Web Services Security and More, Part 2: The Global XML Web Services Architecture (GXA), Page 5
Message Information Headers
In an effort to promote more flexible and dynamic exchange of endpoint information in tightly coupled environments, WS-Addressing defines a family of message information headers that enable uniform addressing of messages in a transport-neutral way. These message information headers convey end-to-end message characteristics, including addressing for source and destination endpoints and message identity. The following are some of the properties that message information headers contain:
- Destination: A URI that is the address of the intended receiver;
- Recipient: The ultimate receiver of the message;
- Source Endpoint: The endpoint from which the message originated;
- Reply Endpoint: The intended receiver for replies to the message;
- Action: A URI that uniquely identifies the semantics implied by the message (recommended to correspond to an abstract WSDL construct such as a message, operation, port type, and so forth that is available at the destination endpoint);
- Relationship: Used to correlate a response message to the message to which it is responding;
The following example illustrates a set of message information headers:
<S:Header> <wsa:RelatesTo>uri_of_another_message</wsa:RelatesTo> <wsa:To>http://www.someendpoint.com</wsa:To> <wsa:Action>http://www.someendpoint.com/ProcessMessage </wsa:Action> <wsa:From>http://www.somesender.com</wsa:From> <wsa:ReplyTo>http://www.someendpoint.com/user9876</wsa:ReplyTo> <wsa:Recipient>http://www.someendpoint.com/user1579 </wsa:Recipient> </S:Header>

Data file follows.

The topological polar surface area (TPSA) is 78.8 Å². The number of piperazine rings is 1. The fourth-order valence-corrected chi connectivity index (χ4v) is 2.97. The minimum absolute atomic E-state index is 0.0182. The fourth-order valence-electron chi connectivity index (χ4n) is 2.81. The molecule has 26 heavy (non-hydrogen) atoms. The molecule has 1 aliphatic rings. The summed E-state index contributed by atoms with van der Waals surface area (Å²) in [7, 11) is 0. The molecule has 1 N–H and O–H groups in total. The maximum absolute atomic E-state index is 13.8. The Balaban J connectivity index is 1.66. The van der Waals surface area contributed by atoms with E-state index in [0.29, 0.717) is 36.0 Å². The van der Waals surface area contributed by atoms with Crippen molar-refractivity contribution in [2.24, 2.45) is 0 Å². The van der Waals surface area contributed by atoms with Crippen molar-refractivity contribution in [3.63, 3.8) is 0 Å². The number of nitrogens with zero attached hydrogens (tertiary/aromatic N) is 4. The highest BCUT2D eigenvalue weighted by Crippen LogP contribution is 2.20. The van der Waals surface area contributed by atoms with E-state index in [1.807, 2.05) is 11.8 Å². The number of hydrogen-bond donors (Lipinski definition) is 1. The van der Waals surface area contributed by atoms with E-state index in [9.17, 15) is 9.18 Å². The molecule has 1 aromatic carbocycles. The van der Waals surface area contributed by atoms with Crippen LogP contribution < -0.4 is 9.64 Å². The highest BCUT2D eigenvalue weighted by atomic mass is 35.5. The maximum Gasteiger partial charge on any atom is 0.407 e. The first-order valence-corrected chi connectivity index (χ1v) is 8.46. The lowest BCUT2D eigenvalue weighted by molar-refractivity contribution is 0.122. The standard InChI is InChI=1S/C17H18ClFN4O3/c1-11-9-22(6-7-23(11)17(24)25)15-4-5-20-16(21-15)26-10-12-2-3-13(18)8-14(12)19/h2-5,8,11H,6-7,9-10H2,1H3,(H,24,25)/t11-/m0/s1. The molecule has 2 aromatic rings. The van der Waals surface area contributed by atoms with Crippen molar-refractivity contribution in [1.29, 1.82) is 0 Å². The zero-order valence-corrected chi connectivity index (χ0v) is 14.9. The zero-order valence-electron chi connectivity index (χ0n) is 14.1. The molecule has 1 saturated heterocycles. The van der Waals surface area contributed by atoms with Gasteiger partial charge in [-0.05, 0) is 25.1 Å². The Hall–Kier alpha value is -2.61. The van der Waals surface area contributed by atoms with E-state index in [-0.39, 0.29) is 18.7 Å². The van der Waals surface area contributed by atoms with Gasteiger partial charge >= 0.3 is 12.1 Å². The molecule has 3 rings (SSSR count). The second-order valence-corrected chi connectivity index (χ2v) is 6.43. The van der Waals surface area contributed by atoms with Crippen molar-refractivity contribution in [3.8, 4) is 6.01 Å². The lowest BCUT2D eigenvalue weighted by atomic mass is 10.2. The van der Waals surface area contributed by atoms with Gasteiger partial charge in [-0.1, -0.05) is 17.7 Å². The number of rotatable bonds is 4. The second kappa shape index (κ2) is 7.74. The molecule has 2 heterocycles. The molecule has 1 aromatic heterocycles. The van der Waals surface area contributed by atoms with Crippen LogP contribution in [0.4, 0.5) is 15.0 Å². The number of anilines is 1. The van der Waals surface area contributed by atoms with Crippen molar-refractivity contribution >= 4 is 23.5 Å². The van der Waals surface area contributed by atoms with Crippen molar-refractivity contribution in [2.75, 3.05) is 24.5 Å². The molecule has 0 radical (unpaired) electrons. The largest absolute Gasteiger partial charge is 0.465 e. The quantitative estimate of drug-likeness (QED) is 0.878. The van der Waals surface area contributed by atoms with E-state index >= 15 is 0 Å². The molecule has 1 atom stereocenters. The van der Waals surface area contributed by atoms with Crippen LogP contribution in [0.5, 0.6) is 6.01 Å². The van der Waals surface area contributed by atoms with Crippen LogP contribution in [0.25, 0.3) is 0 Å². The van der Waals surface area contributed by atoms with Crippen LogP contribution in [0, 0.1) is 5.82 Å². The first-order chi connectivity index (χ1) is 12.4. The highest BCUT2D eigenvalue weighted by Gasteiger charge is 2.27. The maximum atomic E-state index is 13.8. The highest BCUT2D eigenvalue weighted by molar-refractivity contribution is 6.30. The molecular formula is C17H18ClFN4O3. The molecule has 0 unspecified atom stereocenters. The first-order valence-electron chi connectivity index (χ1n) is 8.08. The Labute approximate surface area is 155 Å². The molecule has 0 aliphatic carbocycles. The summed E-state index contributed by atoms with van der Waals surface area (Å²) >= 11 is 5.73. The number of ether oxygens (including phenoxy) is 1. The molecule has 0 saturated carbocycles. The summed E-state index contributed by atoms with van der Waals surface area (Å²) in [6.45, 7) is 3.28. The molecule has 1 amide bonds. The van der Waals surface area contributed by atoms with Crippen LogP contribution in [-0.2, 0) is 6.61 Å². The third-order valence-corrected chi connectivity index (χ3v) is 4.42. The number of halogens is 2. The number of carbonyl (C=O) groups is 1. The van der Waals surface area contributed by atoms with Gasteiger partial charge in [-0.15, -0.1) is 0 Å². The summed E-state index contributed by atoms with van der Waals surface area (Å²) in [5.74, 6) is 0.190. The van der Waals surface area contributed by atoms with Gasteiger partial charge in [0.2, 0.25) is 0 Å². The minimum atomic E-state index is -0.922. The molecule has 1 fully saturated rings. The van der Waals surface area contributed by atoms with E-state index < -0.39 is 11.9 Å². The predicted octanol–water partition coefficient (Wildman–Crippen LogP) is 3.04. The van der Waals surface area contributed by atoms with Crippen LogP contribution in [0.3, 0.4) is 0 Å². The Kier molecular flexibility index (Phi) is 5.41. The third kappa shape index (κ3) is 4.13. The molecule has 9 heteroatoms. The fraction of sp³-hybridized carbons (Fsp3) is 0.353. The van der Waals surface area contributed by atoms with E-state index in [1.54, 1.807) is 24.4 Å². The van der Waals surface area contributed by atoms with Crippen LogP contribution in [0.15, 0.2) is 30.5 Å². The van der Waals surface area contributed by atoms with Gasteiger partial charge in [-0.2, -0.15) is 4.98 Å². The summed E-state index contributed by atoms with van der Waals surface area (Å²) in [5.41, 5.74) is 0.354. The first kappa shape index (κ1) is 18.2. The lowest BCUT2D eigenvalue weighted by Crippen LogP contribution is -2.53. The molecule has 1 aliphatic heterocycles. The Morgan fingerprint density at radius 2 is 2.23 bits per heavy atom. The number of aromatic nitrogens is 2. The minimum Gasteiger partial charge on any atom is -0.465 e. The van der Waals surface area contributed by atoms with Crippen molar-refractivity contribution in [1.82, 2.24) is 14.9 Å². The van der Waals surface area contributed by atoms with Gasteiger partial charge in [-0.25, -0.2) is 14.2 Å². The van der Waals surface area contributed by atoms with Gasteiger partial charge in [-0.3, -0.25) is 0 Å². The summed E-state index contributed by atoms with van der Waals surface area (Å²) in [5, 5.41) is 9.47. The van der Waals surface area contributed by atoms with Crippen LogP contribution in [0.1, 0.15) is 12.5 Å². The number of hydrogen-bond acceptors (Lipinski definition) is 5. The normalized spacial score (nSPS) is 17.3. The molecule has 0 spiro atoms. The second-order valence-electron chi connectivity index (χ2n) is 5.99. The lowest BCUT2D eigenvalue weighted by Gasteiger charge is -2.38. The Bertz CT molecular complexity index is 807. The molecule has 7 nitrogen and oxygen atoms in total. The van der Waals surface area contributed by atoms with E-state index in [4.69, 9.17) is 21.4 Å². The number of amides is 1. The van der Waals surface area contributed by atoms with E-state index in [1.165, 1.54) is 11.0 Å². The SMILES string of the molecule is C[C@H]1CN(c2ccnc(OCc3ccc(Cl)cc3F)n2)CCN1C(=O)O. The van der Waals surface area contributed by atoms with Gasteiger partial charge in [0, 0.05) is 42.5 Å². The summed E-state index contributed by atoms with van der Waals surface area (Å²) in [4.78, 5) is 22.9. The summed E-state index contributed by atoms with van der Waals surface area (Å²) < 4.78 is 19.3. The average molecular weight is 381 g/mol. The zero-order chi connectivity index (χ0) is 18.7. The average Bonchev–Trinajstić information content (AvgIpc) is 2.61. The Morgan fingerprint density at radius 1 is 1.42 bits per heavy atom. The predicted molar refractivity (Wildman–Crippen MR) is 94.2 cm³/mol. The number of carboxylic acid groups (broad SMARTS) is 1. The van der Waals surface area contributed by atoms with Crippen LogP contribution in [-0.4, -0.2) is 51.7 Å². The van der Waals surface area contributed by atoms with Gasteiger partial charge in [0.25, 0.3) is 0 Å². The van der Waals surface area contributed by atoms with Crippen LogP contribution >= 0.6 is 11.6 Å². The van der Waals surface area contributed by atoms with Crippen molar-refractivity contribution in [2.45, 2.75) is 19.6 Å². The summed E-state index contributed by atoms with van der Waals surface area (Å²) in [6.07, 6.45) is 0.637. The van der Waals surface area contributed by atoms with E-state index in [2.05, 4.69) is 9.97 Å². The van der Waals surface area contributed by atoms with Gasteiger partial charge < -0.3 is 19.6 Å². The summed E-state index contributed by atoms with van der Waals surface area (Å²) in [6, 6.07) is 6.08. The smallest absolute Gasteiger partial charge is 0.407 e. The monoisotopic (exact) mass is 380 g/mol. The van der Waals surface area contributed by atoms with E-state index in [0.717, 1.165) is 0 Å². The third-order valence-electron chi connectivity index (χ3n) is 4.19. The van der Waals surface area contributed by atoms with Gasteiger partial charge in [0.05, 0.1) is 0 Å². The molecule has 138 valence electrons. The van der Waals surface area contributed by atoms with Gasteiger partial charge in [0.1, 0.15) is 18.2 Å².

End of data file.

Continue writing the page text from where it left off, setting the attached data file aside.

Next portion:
The following table cross-references the properties presented above with the element names in the above example:
The WS-Addressing specification can be found at msdn.microsoft.com/ws/2003/03/ws-addressing.
In this article, we have discussed the Global XML Web Services Architecture (GXA). GXA is poised to play a major role in advancing the adoption of Web services through its robust specification of mechanisms for Web services such as security, policy, coordination, federation, and routing. More specifications will be forthcoming for areas such as privacy, federation, and authorization.
About the Author
Joseph Chiusano is a Senior Consultant with Booz Allen Hamilton. His technology background includes such diverse areas as systems architecture, relational database applications design and development, operating system development, and XML consulting. Joseph possesses in-depth knowledge in many aspects of XML and XML-related technologies, including Web services, XML schemas, digital security, XML registries, and XML vocabularies.
1 WS-Coordination will not be covered because most aspects of the WS-Coordination specification were covered in Part 1 in describing WS-Transaction. DIME and WS-Attachments will also not be covered, for reasons stated in their sections.